NEW YORK (Reuters) - TD Bank has agreed to pay $20 million to settle a class action lawsuit accusing it of aiding a Ponzi scheme that allegedly bilked over a thousand European investors of more than $223 million, a lawyer for the investors said on Friday.
The preliminary settlement, subject to court approval, resolves accusations that TD Bank, part of Canada’s Toronto-Dominion Bank (TD.TO), failed to properly monitor trust accounts that held investors’ money and ignored its duty to investigate suspicious activities under U.S. anti-money laundering rules.
“This is a terrific result for the class,” said David Buckner, a lawyer for the investors.
A TD Bank spokeswoman said it is pleased the matter is close to a resolution.
In court filings, lawyers for TD Bank said investors failed to show the bank had actual knowledge of misconduct. The bank provided routine banking services, which did not constitute substantial assistance to the alleged scheme, the lawyers said.
Filed in 2014, the lawsuit sought damages for investors in Belgium, the Netherlands and Spain who bought so-called life settlements marketed through Quality Investments, a Dutch company with offices at the World Trade Center Amsterdam.
Life settlements are life insurance policies sold to investors who receive proceeds from death benefits when the insured person dies.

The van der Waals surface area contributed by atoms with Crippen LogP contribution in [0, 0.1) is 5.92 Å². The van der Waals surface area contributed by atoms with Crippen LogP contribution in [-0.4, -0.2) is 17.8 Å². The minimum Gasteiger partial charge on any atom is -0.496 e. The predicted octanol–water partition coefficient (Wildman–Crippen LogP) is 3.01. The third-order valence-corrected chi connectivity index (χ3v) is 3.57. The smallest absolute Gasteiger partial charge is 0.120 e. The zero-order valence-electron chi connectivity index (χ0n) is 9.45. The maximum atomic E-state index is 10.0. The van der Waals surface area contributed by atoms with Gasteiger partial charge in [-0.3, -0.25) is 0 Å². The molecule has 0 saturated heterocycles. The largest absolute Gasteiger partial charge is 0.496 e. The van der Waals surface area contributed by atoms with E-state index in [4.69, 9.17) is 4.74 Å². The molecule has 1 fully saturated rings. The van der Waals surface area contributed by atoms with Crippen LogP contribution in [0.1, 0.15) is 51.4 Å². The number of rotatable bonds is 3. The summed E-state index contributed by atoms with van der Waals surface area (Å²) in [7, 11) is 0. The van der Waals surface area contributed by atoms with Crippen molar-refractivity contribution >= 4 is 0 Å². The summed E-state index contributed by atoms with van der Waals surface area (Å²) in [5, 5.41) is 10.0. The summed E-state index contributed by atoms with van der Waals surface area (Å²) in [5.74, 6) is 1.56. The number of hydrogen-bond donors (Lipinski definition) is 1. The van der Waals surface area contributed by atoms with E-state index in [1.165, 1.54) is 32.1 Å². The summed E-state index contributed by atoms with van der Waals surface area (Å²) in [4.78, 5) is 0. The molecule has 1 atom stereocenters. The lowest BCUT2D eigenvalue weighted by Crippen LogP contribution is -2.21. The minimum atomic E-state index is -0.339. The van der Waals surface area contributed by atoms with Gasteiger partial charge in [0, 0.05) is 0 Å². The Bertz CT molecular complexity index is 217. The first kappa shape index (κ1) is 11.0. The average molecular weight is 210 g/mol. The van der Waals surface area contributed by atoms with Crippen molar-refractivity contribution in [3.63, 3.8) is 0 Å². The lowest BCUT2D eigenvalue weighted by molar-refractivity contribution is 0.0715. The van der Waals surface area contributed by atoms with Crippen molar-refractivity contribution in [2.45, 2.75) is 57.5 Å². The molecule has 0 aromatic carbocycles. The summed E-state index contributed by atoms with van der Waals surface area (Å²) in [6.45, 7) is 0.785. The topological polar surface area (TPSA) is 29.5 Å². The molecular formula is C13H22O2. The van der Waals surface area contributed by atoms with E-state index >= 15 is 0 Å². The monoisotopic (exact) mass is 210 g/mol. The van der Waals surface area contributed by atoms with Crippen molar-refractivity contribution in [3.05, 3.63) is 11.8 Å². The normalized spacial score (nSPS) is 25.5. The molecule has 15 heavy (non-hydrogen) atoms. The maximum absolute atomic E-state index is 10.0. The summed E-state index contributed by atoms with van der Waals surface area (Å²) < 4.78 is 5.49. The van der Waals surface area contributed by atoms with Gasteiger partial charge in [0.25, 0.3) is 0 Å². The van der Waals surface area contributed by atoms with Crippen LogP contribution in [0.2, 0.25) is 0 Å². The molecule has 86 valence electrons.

Dutch authorities in 2011 arrested four people suspected of running a Ponzi scheme through Quality Investments involving the sale of U.S. life insurance policies.
The settlement is the second in less than two years involving allegations that TD Bank failed to report suspicious activity in accounts allegedly used for a Ponzi scheme.
In September 2013, it agreed to pay $52.5 million to settle U.S. civil regulatory charges that it failed to uncover and report suspicious activities by Florida lawyer Scott Rothstein, who was sentenced to a 50-year prison term for a $1.2 billion fraud.
The latest lawsuit, filed in a South Florida federal court, said investors were assured their money and the insurance policies they invested in would be held in attorney trust accounts at TD Bank. Instead of being safeguarded, new investor funds were diverted to pay premiums on policies held for earlier investors, the lawsuit said.
The lawsuit said TD Bank failed to report suspicious activity in the accounts, including wire transfers of tens of millions of dollars to Cyprus, Turkey and other known money-laundering destinations.
The case is Gevaerts et al v TD Bank et al, U.S. District Court, Southern District of Florida, No 14-cv-20744
Reporting by Dena Aubin; Editing by Kevin Drawbaugh and Paul Simao